Les Femmes

E-mail from Heaven: Is your computer on?

How hard it is to conform our wills to God’s when He says, “No!” to our desires, especially when those desires are good. A mother and father’s desire for a child is a natural good. Wanting blessings for our children: health, happiness, prosperity - are all goods. Evil arises, however, when we use wicked means to seek good. A house divided against itself cannot stand. What do the saints say? They urge us to desire only what conforms to God’s will? Our happiness and salvation depend on it.

St. Robert Southwell: Many people know little about St. Robert Southwell, the poet, Jesuit priest, and English martyr. Trained and ordained in France at the famous seminary at Douai, he returned to England in 1586 to secretly serve the Catholics suffering under Queen Elizabeth. He was captured in 1592, held in the Tower, tortured, and finally executed in 1595 by being hanged, drawn, and quartered. Southwell knew that martyrdom was likely and, like so many Jesuit priests before and after him, prayed for it. He practiced the presence of God diligently. From his Short Rules of a Good Life he described this pious devotion: “I must in every room of the house where I dwell imagine in some decent place thereof a throne or chair of estate and dedicate the same and the whole room to God himself, that whensoever I enter into it I enter as it were into a chapel or church that is devoted to him and therefore in mind do that reverence that is due unto him. And thus will that place be to me in manner a paradise, and the consideration of God’s presence will be a continual bridle to restrain me from irreverent demeanor….It is good to appoint in every room some certain and determinate pictures [of saints] to be patterns and examples unto me.” What a good practice to keep oneself always aware of the presence of God, a prerequisite to desiring His will. Does your own home have many reminders of God’s presence?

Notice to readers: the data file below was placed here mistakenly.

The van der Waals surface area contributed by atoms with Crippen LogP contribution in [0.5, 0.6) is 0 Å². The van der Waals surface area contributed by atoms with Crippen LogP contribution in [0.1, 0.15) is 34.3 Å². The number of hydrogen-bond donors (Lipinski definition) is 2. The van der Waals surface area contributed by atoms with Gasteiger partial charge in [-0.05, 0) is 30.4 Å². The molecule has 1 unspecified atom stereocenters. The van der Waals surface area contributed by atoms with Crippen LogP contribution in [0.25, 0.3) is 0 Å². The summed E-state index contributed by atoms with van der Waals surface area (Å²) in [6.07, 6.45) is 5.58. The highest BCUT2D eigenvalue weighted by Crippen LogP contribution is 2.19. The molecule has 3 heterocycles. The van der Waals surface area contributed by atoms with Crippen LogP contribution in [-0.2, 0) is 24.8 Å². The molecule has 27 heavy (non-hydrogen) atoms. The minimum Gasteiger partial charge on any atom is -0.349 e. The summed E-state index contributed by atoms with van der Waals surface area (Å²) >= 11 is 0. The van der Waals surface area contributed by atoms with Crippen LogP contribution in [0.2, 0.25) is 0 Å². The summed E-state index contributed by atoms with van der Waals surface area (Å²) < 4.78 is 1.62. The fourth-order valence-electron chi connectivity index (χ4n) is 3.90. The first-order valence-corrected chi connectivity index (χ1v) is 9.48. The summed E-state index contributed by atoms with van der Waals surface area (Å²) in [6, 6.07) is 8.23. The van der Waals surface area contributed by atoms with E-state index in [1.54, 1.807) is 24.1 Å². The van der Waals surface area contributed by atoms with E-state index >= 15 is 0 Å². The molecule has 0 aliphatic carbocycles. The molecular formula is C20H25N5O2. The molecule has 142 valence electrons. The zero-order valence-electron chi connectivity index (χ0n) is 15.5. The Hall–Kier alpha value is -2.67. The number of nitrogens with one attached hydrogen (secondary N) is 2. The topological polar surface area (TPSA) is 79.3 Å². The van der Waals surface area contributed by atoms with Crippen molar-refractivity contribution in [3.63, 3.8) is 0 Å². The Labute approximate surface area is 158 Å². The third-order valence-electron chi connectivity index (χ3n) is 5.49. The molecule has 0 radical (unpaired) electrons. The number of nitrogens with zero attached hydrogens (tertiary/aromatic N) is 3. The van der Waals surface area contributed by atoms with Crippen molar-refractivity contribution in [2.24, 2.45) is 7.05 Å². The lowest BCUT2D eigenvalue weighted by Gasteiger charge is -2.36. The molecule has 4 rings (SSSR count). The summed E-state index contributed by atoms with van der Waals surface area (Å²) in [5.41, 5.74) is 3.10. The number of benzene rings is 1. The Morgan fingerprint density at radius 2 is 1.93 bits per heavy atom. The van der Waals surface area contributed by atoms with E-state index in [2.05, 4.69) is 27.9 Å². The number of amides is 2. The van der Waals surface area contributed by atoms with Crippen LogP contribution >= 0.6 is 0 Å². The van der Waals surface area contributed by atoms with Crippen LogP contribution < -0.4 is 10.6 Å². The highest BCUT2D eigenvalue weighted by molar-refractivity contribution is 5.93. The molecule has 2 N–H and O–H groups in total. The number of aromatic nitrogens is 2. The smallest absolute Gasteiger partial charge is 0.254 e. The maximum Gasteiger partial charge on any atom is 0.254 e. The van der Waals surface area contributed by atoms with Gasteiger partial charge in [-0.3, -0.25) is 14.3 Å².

St. Alphonsus Liguori: St. Alphosus was well aware of his weakness and sinfulness. Knowing that his strength depended on the Holy Eucharist he called on God continually in his Communion meditations. “As long as I live, I am in danger of changing my will and betraying Thee as I have done before: do Thou help me….Strengthen, then, my will, unite my miserable heart to Thy divine heart, that it may always will what Thou wilt.” The saint urged his flock in the same way saying, “If, devout soul, it is your will to please God and live a life of serenity in this world, unite yourself always and in all things to the divine will. Reflect that all the sins of your past wicked life happened because you wandered from the path of God’s will.” Joy, peace, contentment – all depend on  conforming our wills to the will of God. Another bit of wisdom from the saint: “God has made the attainment of our happiness His glory. Even chastisements come to us, not to crush us, but to make us mend our ways and save our souls.” Let us remember that the next time we face trials.

St. Teresa of Avila: St. Teresa wrote many after-Communion meditations recognizing the tremendous love of God which should move us to profound gratitude. Let us never be like the nine cured lepers who failed to return and give thanks. “When I consider the glory that You, my God, have prepared for those who persevere in doing Your will, and how much trial and pain it cost Your Son, and badly we have merited this, then my soul is greatly afflicted when I see how much it is necessary that we should not be ungrateful for the greatness of the love that You constantly taught us to love You with.”

Dom Lorenzo Scupoli: The Spiritual Combat was a favorite spiritual treatise of St. Francis de Sales. Scupoli urges the soul to depend on God rather than self, especially at the hour of death when Satan makes his last ditch effort to deceive. “One of the requisites in…spiritual combat is perseverance in the continual mortification of our unruly passions; for never in this life are they utterly subdued, but take root in the human heart like weeds in fertile soil. This is a battle from which we cannot escape; ours is a foe we cannot evade. The fight against passion will last a lifetime, and he who lays down his arms will be slain….But be not daunted by [the enemy’s] strength or number, for in this war, he alone is conquered who voluntarily surrenders, and the entire power of our enemies is in the hands of that captain under whose banner we fight. And not only will He preserve us from treachery, but He will be our champion. He who is infinitely superior to all the foe will crown you with conquest provided that you, as a warrior, rely not on your own finite powers, but on His almighty power and infinite goodness….Never desert your commanding who, for your sake, did not shrink from death itself, and in dying on Calvary’s hill conquered the entire world.”

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